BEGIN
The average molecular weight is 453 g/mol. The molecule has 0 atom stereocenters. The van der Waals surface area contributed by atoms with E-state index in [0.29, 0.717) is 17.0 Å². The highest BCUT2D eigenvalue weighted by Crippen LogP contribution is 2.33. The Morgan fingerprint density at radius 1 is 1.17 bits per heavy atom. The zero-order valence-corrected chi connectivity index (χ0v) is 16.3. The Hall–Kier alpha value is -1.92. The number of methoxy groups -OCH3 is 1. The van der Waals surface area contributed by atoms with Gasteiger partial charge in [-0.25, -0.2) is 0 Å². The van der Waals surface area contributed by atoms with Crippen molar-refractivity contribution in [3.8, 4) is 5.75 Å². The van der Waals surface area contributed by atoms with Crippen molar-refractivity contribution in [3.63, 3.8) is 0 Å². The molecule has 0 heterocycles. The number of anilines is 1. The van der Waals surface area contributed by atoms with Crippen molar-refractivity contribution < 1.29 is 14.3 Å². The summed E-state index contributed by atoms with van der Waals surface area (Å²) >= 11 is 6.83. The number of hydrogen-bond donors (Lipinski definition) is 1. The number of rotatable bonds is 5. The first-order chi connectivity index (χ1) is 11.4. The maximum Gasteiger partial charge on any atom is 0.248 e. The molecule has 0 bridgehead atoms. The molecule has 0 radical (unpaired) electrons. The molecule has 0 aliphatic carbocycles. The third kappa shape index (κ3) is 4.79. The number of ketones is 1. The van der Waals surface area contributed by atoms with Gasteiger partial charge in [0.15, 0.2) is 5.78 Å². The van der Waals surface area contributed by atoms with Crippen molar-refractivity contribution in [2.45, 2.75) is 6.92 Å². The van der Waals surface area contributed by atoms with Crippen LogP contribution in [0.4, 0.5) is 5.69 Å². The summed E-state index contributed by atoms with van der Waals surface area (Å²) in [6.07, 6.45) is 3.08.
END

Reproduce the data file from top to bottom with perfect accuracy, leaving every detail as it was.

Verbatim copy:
The average molecular weight is 453 g/mol. The molecule has 0 atom stereocenters. The van der Waals surface area contributed by atoms with E-state index in [0.29, 0.717) is 17.0 Å². The highest BCUT2D eigenvalue weighted by Crippen LogP contribution is 2.33. The Morgan fingerprint density at radius 1 is 1.17 bits per heavy atom. The zero-order valence-corrected chi connectivity index (χ0v) is 16.3. The Hall–Kier alpha value is -1.92. The number of methoxy groups -OCH3 is 1. The van der Waals surface area contributed by atoms with Gasteiger partial charge in [-0.25, -0.2) is 0 Å². The van der Waals surface area contributed by atoms with Crippen molar-refractivity contribution in [3.8, 4) is 5.75 Å². The van der Waals surface area contributed by atoms with Crippen molar-refractivity contribution in [3.63, 3.8) is 0 Å². The molecule has 0 heterocycles. The number of anilines is 1. The van der Waals surface area contributed by atoms with Crippen molar-refractivity contribution < 1.29 is 14.3 Å². The summed E-state index contributed by atoms with van der Waals surface area (Å²) >= 11 is 6.83. The number of hydrogen-bond donors (Lipinski definition) is 1. The number of rotatable bonds is 5. The first-order chi connectivity index (χ1) is 11.4. The maximum Gasteiger partial charge on any atom is 0.248 e. The molecule has 0 bridgehead atoms. The molecule has 0 radical (unpaired) electrons. The molecule has 0 aliphatic carbocycles. The third kappa shape index (κ3) is 4.79. The number of ketones is 1. The van der Waals surface area contributed by atoms with Gasteiger partial charge in [0.15, 0.2) is 5.78 Å². The van der Waals surface area contributed by atoms with Crippen molar-refractivity contribution in [2.45, 2.75) is 6.92 Å². The van der Waals surface area contributed by atoms with Crippen LogP contribution in [0.4, 0.5) is 5.69 Å². The summed E-state index contributed by atoms with van der Waals surface area (Å²) in [6.07, 6.45) is 3.08.